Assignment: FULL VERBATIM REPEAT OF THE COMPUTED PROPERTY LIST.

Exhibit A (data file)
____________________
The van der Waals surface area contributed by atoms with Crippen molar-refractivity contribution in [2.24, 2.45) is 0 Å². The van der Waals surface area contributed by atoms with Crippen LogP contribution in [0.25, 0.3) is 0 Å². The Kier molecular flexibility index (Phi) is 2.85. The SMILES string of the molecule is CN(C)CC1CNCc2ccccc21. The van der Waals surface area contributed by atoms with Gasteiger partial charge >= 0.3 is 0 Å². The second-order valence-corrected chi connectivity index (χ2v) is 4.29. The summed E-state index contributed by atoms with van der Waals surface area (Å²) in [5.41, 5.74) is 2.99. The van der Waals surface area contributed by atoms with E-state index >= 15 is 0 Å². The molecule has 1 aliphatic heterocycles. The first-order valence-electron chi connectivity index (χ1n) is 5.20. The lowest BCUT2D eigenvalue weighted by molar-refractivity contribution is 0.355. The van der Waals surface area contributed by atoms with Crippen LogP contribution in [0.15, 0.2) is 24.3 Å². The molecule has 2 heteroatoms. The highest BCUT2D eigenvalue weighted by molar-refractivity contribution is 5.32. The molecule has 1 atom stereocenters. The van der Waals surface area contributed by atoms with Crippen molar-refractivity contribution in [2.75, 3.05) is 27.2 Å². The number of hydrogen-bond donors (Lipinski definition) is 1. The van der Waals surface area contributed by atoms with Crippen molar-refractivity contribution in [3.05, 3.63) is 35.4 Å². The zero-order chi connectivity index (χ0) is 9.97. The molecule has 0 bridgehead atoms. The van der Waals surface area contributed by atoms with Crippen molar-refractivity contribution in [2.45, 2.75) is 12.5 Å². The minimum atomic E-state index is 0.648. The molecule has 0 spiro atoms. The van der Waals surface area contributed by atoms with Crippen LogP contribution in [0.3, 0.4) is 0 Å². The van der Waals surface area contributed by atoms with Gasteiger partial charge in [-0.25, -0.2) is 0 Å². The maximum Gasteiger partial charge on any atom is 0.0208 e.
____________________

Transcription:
The van der Waals surface area contributed by atoms with Crippen molar-refractivity contribution in [2.24, 2.45) is 0 Å². The van der Waals surface area contributed by atoms with Crippen LogP contribution in [0.25, 0.3) is 0 Å². The Kier molecular flexibility index (Phi) is 2.85. The SMILES string of the molecule is CN(C)CC1CNCc2ccccc21. The van der Waals surface area contributed by atoms with Gasteiger partial charge >= 0.3 is 0 Å². The second-order valence-corrected chi connectivity index (χ2v) is 4.29. The summed E-state index contributed by atoms with van der Waals surface area (Å²) in [5.41, 5.74) is 2.99. The van der Waals surface area contributed by atoms with E-state index >= 15 is 0 Å². The molecule has 1 aliphatic heterocycles. The first-order valence-electron chi connectivity index (χ1n) is 5.20. The lowest BCUT2D eigenvalue weighted by molar-refractivity contribution is 0.355. The van der Waals surface area contributed by atoms with Crippen LogP contribution in [0.15, 0.2) is 24.3 Å². The molecule has 2 heteroatoms. The highest BCUT2D eigenvalue weighted by molar-refractivity contribution is 5.32. The molecule has 1 atom stereocenters. The van der Waals surface area contributed by atoms with Crippen molar-refractivity contribution in [2.75, 3.05) is 27.2 Å². The number of hydrogen-bond donors (Lipinski definition) is 1. The van der Waals surface area contributed by atoms with Crippen molar-refractivity contribution in [3.05, 3.63) is 35.4 Å². The zero-order chi connectivity index (χ0) is 9.97. The molecule has 0 bridgehead atoms. The van der Waals surface area contributed by atoms with Crippen molar-refractivity contribution in [2.45, 2.75) is 12.5 Å². The minimum atomic E-state index is 0.648. The molecule has 0 spiro atoms. The van der Waals surface area contributed by atoms with Crippen LogP contribution in [0.3, 0.4) is 0 Å². The van der Waals surface area contributed by atoms with Gasteiger partial charge in [-0.25, -0.2) is 0 Å². The maximum Gasteiger partial charge on any atom is 0.0208 e.